Sister Mary Matilda (Marshall) was buried on the feast of St. Lawrence, a famous deacon/martyr of the early church. In retrospect this seemed very fitting, for it was discovered after her death that she had in her own quiet way given a special assistance and support to priests. This special apostolate of Sister’s came to light, when, in the archival search a large number of ordination souvenir cards, jubilee cards, memorial cards, etc., from priests, bishops and popes were found in her devotional books. The explanation was uncovered in this handwritten dedication:
The works which Sister Mary Matilda had to offer as a religious were simple and humble ones – domestic duties, such as cooking, sewing and looking after the laundry. The desire she expressed in her request to make her vows was “to go wherever (she) might be appointed, to do whatever might be required of (her)”. “With God’s help, she wrote, “I can do whatever you wish.”
Julia Marshall was born on March 3, 1891, at Ompah, Ontario, on a farm “a mile or so off the beaten track”. She was the oldest child of Emma Jane Jarbeau and Peter Marshall. Three boys and three girls were added to the family after Julia, but sadly their good mother then died in childbirth, together with the twins that she was carrying. She was only thirty-six.
Since Julia was the last surviving member of her family and had not herself left any account of her younger years, little is known of her life before she entered the convent. She came to the House of Providence, Kingston, on October 12, 1909. She and her Novitiate companion, Sister Mary Clotilda (Brady) spent their novitiate at the newly opened St. Mary’s of the Lake. Juniorate was only two years long in those days, so by November of 1913, she was writing to ask permission for final vows. Her letter bears the heading of St. Francis Hospital, Smiths Falls, for she was working there in the laundry that year.
After final profession, Sister Mary Matilda spent over twenty years in the west. From Daysland, Edmonton and Camrose came stories of her kindness and cheerfulness. She “made everyone she came in contact with feel at ease”. In Camrose, for example, she was in charge of housekeeping, but often helped out in the laundry. There, on one particular day, she discovered a young nurse in tears. The R.N. exams were the next day and the girl needed time to study. Sister Mary Matilda promptly sent her off to her books while she, herself, took over that washing. Many years later, in a Christmas letter to another Sister, this nurse revealed the kind deed that she still remembered.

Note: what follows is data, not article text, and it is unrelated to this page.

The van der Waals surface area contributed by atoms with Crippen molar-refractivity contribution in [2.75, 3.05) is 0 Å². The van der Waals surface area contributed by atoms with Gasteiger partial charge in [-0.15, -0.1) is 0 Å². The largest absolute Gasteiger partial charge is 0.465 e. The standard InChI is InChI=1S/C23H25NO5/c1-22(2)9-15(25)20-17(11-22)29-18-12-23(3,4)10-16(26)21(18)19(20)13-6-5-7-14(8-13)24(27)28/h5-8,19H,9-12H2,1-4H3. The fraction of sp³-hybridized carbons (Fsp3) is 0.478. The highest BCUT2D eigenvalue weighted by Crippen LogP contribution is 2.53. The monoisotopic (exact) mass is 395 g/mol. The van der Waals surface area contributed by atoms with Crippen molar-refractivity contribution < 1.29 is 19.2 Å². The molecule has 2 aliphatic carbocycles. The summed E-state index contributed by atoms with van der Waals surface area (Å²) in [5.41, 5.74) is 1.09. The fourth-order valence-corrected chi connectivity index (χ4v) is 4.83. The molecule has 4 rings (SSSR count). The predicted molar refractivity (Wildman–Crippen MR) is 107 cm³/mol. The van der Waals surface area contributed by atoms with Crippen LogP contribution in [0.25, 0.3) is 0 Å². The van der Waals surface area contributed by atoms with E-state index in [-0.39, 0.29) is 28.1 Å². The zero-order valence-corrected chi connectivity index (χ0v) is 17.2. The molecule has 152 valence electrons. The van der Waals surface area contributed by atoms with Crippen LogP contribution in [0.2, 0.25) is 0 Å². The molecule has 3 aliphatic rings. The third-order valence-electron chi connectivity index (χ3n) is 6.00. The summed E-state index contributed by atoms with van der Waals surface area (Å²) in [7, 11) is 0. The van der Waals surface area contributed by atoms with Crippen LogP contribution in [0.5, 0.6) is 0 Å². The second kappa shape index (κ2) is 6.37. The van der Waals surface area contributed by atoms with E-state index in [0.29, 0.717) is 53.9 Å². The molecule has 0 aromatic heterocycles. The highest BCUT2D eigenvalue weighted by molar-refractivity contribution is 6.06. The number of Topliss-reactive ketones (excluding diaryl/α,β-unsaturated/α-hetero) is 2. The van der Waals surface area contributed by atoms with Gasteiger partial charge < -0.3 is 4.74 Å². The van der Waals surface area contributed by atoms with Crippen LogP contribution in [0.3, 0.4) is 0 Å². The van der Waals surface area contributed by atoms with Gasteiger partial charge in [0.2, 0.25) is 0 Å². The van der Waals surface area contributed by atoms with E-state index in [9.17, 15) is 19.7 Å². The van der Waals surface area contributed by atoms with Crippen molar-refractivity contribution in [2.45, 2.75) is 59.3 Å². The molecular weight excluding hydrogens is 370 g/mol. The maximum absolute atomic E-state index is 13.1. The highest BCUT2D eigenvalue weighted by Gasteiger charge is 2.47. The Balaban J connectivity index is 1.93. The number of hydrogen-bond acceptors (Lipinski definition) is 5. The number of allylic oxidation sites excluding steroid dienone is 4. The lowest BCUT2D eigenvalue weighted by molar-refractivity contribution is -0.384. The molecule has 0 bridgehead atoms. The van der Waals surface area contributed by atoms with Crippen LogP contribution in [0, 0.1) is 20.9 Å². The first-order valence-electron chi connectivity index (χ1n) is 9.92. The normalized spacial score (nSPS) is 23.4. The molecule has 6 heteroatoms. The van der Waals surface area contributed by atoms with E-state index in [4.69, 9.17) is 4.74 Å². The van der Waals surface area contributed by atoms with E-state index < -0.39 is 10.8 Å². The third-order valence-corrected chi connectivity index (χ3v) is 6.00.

At Rosary Hall in Edmonton, Sister was dearly loved by the residents for she never scolded or found fault and, when necessary, did some little chore herself rather than have a girl distressed. Despite her duties at the hall, Sister was able to find time to visit the sick in their homes and bring a smile to all she met.
From 1937 to 1943 Sister Mary Matilda was stationed in and around Kingston and in 1949 she was posted for a second time to the costume department at the Motherhouse. Although her first stay had been only a short one, this second time she was to remain for forty-five years, so that at the time of her death in 1988, she had been there longer than anyone else in residence. Many Sisters will remember her being on duty, in the black sewing room in her active years. She was ready to give pleasant attention to each Sister’s needs. At noon and evening recreation she could usually be seen adding a few more stitches to a guimpe or veil, certain to have it ready on time.
Along with her work, Sister Mary Matilda had years of suffering to offer for her beloved priests. High blood pressure put her on the sick list in 1965 and in 1969 she was diagnosed as diabetic. In her very senior years, Sister was afflicted with the blindness that sometimes develops with diabetes. Despite good nursing care in the Marian Infirmary, mental confusion, arteriosclerosis and pneumonia plagued her during her last twenty years. However, as Archbishop F.J. Spence said in the homily at her funeral, Sister “lived ready for the journey of death,” and so when her time here came to an end, she passed away quietly and without struggle. Father Brendan Meganety, O.M.I., who was called in to anoint her testified that she was repeatedly heard to pray, “Oh, thank You, God, for everything.” The Great High Priest, Jesus Christ, presented her to His Father in the late afternoon of August 8, 1988.
Several nieces and nephews with their children were present at Sister Mary Matilda’s funeral, evidence of the love and respect with which she was held by succeeding generations of her family. The Mass was concelebrated by Archbishop Spence, Father J. Rozon, Father D. Clement, Father D. Ryan and Father W. Steacy, CSsR.
In all, Sister, gave almost seventy-nine years to religious life. Not one speck of her humble, dedicated work, her patient suffering or her gentle spirit has gone unnoticed by God. She shall have the reward of her faithful ministry when she sees the full glory of the priesthood of Christ and shares in it with those for whom she offered her days on earth.